Document Type : Research Article
1 Professor, Department of English, Faculty of Letters and Humanities, Ferdowsi University of Mashhad, Mashhad, Iran
2 Assistant Professor, Department of Persian Language and Literature, Ferdowsi University of Mashhad, Mashhad, Iran
3 Ph.D. Candidate, Department of English, Faculty of Letters and Humanities, Ferdowsi University of Mashhad, Mashhad, Iran
4 Assistant Professor of TEFL, Bahar Institute of Higher Education, Mashhad, Iran
Since language is an integral part of a culture, inspecting linguistic expressions can unveil the hidden cultural memes of a society, conceptualized as cultuling (culture in language) analysis. The present study examined the cultuling of ‘making accreditation with English’ used by Persian native speakers from the upper, middle, and lower social classes. To this end, 623 pieces of natural utterances, embracing this cultuling, were extracted from people's conversations in public and private places and from Iranian movies. Then, 279 utterances were analyzed from linguistic, cultural, and psychological perspectives based on the cultuling analysis (CLA) model. Additionally, more data were acquired through semi-structured interviews with 198 participants aged 19 to 54. The results of the study revealed that Iranians use English for various purposes in their conversations, including accreditation, power, education, superior identity, and higher social class in public/ private and formal/ informal contexts. Moreover, the analysis of Iranians’ different reactions to hearing English words in conversations manifested their hidden cultural patterns, including indirectness, power distance, uncertainty avoidance, high context, collectivism, low trust, and overstating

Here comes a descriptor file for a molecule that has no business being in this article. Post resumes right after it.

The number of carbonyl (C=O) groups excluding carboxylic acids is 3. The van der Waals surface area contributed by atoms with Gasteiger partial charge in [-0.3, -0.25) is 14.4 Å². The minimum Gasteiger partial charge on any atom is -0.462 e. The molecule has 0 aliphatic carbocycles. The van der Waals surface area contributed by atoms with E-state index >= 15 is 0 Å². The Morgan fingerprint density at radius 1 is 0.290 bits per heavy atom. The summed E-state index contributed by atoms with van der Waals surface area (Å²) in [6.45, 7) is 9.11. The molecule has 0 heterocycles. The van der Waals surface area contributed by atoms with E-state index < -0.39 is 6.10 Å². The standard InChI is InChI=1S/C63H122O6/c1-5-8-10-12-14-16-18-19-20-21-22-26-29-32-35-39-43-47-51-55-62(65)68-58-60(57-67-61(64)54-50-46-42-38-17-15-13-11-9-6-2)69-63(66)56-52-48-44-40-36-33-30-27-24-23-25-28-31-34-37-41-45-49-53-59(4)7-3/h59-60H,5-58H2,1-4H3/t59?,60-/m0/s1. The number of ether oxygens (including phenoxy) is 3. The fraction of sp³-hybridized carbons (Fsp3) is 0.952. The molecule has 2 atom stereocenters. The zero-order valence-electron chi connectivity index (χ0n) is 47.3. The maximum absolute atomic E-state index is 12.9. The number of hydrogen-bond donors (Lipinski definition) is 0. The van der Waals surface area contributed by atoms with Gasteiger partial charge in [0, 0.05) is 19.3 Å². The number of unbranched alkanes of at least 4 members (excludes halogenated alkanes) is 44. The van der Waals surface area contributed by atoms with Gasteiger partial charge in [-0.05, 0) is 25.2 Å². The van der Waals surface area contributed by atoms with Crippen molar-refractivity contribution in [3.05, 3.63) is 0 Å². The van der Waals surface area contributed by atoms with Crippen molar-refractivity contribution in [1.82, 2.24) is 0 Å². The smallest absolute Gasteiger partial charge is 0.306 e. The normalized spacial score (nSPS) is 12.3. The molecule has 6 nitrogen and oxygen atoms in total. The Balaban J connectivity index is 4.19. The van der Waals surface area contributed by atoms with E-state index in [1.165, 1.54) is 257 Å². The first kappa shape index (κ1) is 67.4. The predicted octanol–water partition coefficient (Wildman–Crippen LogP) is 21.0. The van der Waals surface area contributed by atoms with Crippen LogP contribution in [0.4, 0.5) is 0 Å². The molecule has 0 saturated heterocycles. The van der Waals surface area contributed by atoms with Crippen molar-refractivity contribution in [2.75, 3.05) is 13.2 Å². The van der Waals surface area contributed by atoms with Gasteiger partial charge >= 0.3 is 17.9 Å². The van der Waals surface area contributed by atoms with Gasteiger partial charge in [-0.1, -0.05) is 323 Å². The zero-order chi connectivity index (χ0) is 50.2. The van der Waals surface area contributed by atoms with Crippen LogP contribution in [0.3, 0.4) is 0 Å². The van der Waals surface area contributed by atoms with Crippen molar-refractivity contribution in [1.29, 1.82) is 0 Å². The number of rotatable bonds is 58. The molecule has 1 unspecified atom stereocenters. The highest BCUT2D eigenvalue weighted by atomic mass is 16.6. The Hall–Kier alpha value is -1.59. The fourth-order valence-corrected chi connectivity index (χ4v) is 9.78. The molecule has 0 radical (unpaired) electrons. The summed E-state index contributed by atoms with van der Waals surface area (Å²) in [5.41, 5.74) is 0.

Different researchers have always considered the connection between language and culture (e.g., Byram, 1989, 1994, 1997; Kramsch, 1993, 1998, 2001). Basically, “language and culture as two symbolic systems are intermingled and each language form with a specific meaning entails a culture-related meaning as well” (Nida, 1998, p. 29). On the other hand, since language is formed primarily by interaction within a society, socio-cultural values or beliefs are the most critical factors in an individual's language development (Vygotsky, 1978). Therefore, language embodies social and cultural values.
The interrelatedness of linguistic forms and practices has received considerable scholarly attention from sociolinguists since the 1960s. Researchers have focused on code-switching as one of the most critical areas to investigate this notion since it embodies variation and the relation between linguistic forms and language use as a social activity (Ayeomoni, 2006; Holmes, 2001; Wardhaugh, 2010). Code-switching refers to using more than one linguistic variety by a speaker in a conversation (Gumperz, 1982), and concerns social meaning in linguistic forms (Myers-Scotton, 1993; Rampton, 1995). Considering the importance of the psychological and social aspects of code-switching, most research has focused on determining why speakers code-switch and what the social sense of code-switching is for them. The sociological approach attempts to find the answers to these questions to explain how language functions as a social process. Code-switching can sometimes show the same identity in a group, expressing solidarity with a particular social group (Crystal, 1987), attracting the listeners’ attention, and gaining social prestige (Hosseini, 1999). Code-switching has an essential part in the communication of individuals in a society, and since language and culture are very closely related (Jiang, 2006, 2009; Lazaraton, 2003; Lessard-Clouston, 1996), the study of the use of code-switching in the conversations of individuals in a society sheds light on the culture of that particular community.